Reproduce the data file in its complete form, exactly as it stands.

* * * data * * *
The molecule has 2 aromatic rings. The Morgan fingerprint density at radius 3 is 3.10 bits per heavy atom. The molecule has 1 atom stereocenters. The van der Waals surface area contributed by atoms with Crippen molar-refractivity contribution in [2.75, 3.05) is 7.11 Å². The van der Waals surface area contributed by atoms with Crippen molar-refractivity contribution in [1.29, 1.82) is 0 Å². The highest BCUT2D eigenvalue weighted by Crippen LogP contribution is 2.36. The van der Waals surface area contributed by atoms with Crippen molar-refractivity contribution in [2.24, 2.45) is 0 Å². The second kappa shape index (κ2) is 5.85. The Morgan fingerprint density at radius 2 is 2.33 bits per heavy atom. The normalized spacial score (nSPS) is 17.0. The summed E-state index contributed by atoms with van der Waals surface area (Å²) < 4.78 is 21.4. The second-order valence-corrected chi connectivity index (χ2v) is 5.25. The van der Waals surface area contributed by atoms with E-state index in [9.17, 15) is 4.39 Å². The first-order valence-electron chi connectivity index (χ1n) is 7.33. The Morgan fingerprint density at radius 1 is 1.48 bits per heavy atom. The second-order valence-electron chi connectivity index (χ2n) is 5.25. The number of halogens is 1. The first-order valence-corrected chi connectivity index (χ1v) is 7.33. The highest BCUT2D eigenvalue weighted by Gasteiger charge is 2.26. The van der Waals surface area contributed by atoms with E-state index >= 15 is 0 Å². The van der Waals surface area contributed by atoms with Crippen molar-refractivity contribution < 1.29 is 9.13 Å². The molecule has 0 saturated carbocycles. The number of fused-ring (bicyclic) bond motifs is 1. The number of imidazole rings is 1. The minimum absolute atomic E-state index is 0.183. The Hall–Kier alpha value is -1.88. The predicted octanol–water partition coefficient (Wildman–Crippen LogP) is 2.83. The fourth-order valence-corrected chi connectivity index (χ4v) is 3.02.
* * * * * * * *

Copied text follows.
The molecule has 2 aromatic rings. The Morgan fingerprint density at radius 3 is 3.10 bits per heavy atom. The molecule has 1 atom stereocenters. The van der Waals surface area contributed by atoms with Crippen molar-refractivity contribution in [2.75, 3.05) is 7.11 Å². The van der Waals surface area contributed by atoms with Crippen molar-refractivity contribution in [1.29, 1.82) is 0 Å². The highest BCUT2D eigenvalue weighted by Crippen LogP contribution is 2.36. The van der Waals surface area contributed by atoms with Crippen molar-refractivity contribution in [2.24, 2.45) is 0 Å². The second kappa shape index (κ2) is 5.85. The Morgan fingerprint density at radius 2 is 2.33 bits per heavy atom. The normalized spacial score (nSPS) is 17.0. The summed E-state index contributed by atoms with van der Waals surface area (Å²) < 4.78 is 21.4. The second-order valence-corrected chi connectivity index (χ2v) is 5.25. The van der Waals surface area contributed by atoms with E-state index in [9.17, 15) is 4.39 Å². The first-order valence-electron chi connectivity index (χ1n) is 7.33. The Morgan fingerprint density at radius 1 is 1.48 bits per heavy atom. The second-order valence-electron chi connectivity index (χ2n) is 5.25. The number of halogens is 1. The first-order valence-corrected chi connectivity index (χ1v) is 7.33. The highest BCUT2D eigenvalue weighted by Gasteiger charge is 2.26. The van der Waals surface area contributed by atoms with E-state index >= 15 is 0 Å². The van der Waals surface area contributed by atoms with Crippen molar-refractivity contribution < 1.29 is 9.13 Å². The molecule has 0 saturated carbocycles. The number of fused-ring (bicyclic) bond motifs is 1. The number of imidazole rings is 1. The minimum absolute atomic E-state index is 0.183. The Hall–Kier alpha value is -1.88. The predicted octanol–water partition coefficient (Wildman–Crippen LogP) is 2.83. The fourth-order valence-corrected chi connectivity index (χ4v) is 3.02.